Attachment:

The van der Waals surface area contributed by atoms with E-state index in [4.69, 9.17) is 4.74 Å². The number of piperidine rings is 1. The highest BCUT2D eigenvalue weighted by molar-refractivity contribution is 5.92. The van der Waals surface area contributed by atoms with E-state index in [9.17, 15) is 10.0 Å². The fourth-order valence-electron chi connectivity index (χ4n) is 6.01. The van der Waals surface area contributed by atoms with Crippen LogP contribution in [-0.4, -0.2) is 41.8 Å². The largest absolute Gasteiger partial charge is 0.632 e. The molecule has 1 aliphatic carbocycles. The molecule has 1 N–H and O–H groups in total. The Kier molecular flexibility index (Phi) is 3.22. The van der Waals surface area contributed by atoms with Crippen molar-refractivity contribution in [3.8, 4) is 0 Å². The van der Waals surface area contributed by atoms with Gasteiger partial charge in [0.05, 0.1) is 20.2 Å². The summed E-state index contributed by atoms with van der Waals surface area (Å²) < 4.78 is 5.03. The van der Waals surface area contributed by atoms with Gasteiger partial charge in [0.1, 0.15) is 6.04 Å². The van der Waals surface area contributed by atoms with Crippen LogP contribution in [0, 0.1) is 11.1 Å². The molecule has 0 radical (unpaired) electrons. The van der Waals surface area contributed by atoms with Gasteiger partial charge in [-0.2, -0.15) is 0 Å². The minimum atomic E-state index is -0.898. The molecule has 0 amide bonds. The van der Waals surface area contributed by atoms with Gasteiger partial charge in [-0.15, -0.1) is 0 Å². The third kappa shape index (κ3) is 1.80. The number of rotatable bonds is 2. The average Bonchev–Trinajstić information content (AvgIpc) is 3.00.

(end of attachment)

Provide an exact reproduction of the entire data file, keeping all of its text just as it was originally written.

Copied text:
The van der Waals surface area contributed by atoms with E-state index in [4.69, 9.17) is 4.74 Å². The number of piperidine rings is 1. The highest BCUT2D eigenvalue weighted by molar-refractivity contribution is 5.92. The van der Waals surface area contributed by atoms with E-state index in [9.17, 15) is 10.0 Å². The fourth-order valence-electron chi connectivity index (χ4n) is 6.01. The van der Waals surface area contributed by atoms with Crippen LogP contribution in [-0.4, -0.2) is 41.8 Å². The largest absolute Gasteiger partial charge is 0.632 e. The molecule has 1 aliphatic carbocycles. The molecule has 1 N–H and O–H groups in total. The Kier molecular flexibility index (Phi) is 3.22. The van der Waals surface area contributed by atoms with Crippen molar-refractivity contribution in [3.8, 4) is 0 Å². The van der Waals surface area contributed by atoms with Gasteiger partial charge in [0.05, 0.1) is 20.2 Å². The summed E-state index contributed by atoms with van der Waals surface area (Å²) < 4.78 is 5.03. The van der Waals surface area contributed by atoms with Gasteiger partial charge in [0.1, 0.15) is 6.04 Å². The van der Waals surface area contributed by atoms with Crippen LogP contribution in [0, 0.1) is 11.1 Å². The molecule has 0 radical (unpaired) electrons. The van der Waals surface area contributed by atoms with Gasteiger partial charge in [-0.2, -0.15) is 0 Å². The minimum atomic E-state index is -0.898. The molecule has 0 amide bonds. The van der Waals surface area contributed by atoms with Gasteiger partial charge in [-0.15, -0.1) is 0 Å². The third kappa shape index (κ3) is 1.80. The number of rotatable bonds is 2. The average Bonchev–Trinajstić information content (AvgIpc) is 3.00.